NPFA Impact: Wear a mask, stay home, check your smoke alarms
We’ve all, in the last year or so, learned a lot about messaging and the importance of consistency and accuracy: wear a mask; wash your hands; stay at home.
The purpose of health and safety messaging during a pandemic is to change people’s behaviour to prevent something bad from happening. The same applies to fire-safety and fire-prevention messaging.
Behaviour change happens only after people hear the same message dozens of times, delivered by trusted sources, and when consequences are clear. Even then, only some people hear, accept, and adopt the message and the new behaviour.
So what chance do we stand as fire chiefs, FPOs, educators and firefighters, of changing people’s behaviour – to have them install and maintain smoke alarms on every level and in all bedrooms, or never pour water on a grease fire?
The National Fire Protection Association (NFPA) and fire departments across North America have evaluated public-education programs and compiled solid evidence that consistent messaging works.
Where do you find consistent fire-safety and fire-prevention messages? Many of you have heard me talk about NFPA’s messages and seen me wave around my dog-eared copy of the Educational Messages Desk Reference. While the title lacks imagination, the messages are gems, each expertly crafted to align with research and data and resonate with audiences of various literacy levels.
The new edition of the Educational Message Desk Reference is available to download, for free, at www.nfpa.org (go to public education, teaching tools, then educational messaging). The French version will be available shortly.
The updated document includes three new chapters and dozens of new messages, each flagged with a “NEW” label.
The new chapters – fire safety away from home, pet safety, and youth firesetter – were created in response to feedback from national fire-safety organizations and subject-matter experts, fire departments, educators, and other users of NFPA messages.
Messages in other chapters have been updated to reflect the way people live their lives – there are new messages about safety around campfires, fire pits, candles, barbecues, turkey fryers, pools, hot tubs, marinas and boats, and even power tools.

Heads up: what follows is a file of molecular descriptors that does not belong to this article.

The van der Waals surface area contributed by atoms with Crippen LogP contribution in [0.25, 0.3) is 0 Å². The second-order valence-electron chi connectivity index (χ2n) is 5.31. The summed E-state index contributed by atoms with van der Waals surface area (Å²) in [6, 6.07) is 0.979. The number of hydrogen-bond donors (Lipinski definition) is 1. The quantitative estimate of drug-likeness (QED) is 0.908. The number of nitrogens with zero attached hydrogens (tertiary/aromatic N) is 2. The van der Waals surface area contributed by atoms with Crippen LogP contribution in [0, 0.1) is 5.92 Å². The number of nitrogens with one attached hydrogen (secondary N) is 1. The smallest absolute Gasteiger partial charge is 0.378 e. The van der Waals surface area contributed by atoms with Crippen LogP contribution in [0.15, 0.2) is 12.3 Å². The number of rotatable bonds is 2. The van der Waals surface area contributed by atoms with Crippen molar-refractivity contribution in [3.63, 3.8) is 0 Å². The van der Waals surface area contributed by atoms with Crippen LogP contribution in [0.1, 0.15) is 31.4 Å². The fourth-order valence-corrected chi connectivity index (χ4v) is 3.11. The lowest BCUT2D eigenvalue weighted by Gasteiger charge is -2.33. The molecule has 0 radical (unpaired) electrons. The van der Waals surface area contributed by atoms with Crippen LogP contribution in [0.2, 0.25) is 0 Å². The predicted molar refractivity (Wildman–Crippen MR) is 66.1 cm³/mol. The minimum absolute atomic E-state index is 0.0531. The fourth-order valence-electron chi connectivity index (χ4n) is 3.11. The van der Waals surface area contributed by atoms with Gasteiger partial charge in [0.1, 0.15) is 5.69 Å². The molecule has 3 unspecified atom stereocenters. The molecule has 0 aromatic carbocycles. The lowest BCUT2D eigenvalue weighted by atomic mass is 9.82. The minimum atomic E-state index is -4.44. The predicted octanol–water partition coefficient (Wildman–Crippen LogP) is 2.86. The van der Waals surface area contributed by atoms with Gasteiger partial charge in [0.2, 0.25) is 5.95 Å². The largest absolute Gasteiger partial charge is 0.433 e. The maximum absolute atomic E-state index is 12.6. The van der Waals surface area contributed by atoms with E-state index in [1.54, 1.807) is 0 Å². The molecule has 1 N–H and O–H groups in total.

Messaging related to top causes of fire – cooking, smoking and electrical – has been expanded. There is new messaging about what to do after an oven fire, how to properly extinguish smoking materials, and about arc-fault circuit interrupters.
The National Candle Association in the United States provided information that helped to shape the new sections of Chapter 14: General Candle Safety, and 14.2: How To Burn A Candle Safely.
Sections of the Desk Reference have been enhanced with additional messaging for people who are deaf or have hearing loss, who have mobility challenges, and who experience other disabilities.
Chapter 5, which used to focus on safety in hotels and motels, is now titled Fire Safety Away From Home and includes messages about hotels/motels, peer-to-peer hospitality, motor homes/campers/RVs, places of public assembly, car fires, and how to prevent car fires.
There’s also new language about calling 911 or emergency services; you’ll see the words “trusted neighbour” in some messages, for example, in Chapter 4, Home Fire Escape: “Make sure everyone in your home knows how to call 9-1-1, or your local emergency number, from a mobile phone or a trusted neighbor’s phone.”
Lastly, remember that the messages are meant to be customized for your target audience. The messages in the <i>Desk Reference<i/> are based on science and data and mirror NFPA’s codes and standards, but they’re a tad dry, and they don’t often fit into 280-character tweets.
So instead of “Stay in the kitchen when you are frying, boiling, grilling or broiling food,” you can always remind people to “Stand by your pan.” Or, like now-(in)famous FPO Michael Atkins from Welland, Ont., video yourself doing a safety dance to decade-old songs by Lady Gaga and Adele from 2011 and post it all over the internet to encourage people to replace their smoke alarms after 10 years. (Google it – it’s worth it!)
People are more inclined to change their behaviour if the message is memorable!
Laura King is the NFPA’s public-education representative in Canada; she was the editor of Fire Fighting in Canada and Canadian Firefighter from 2007 to 2017. Contact Laura at firstname.lastname@example.org. Follow her on Twitter at @LauraKingNFPA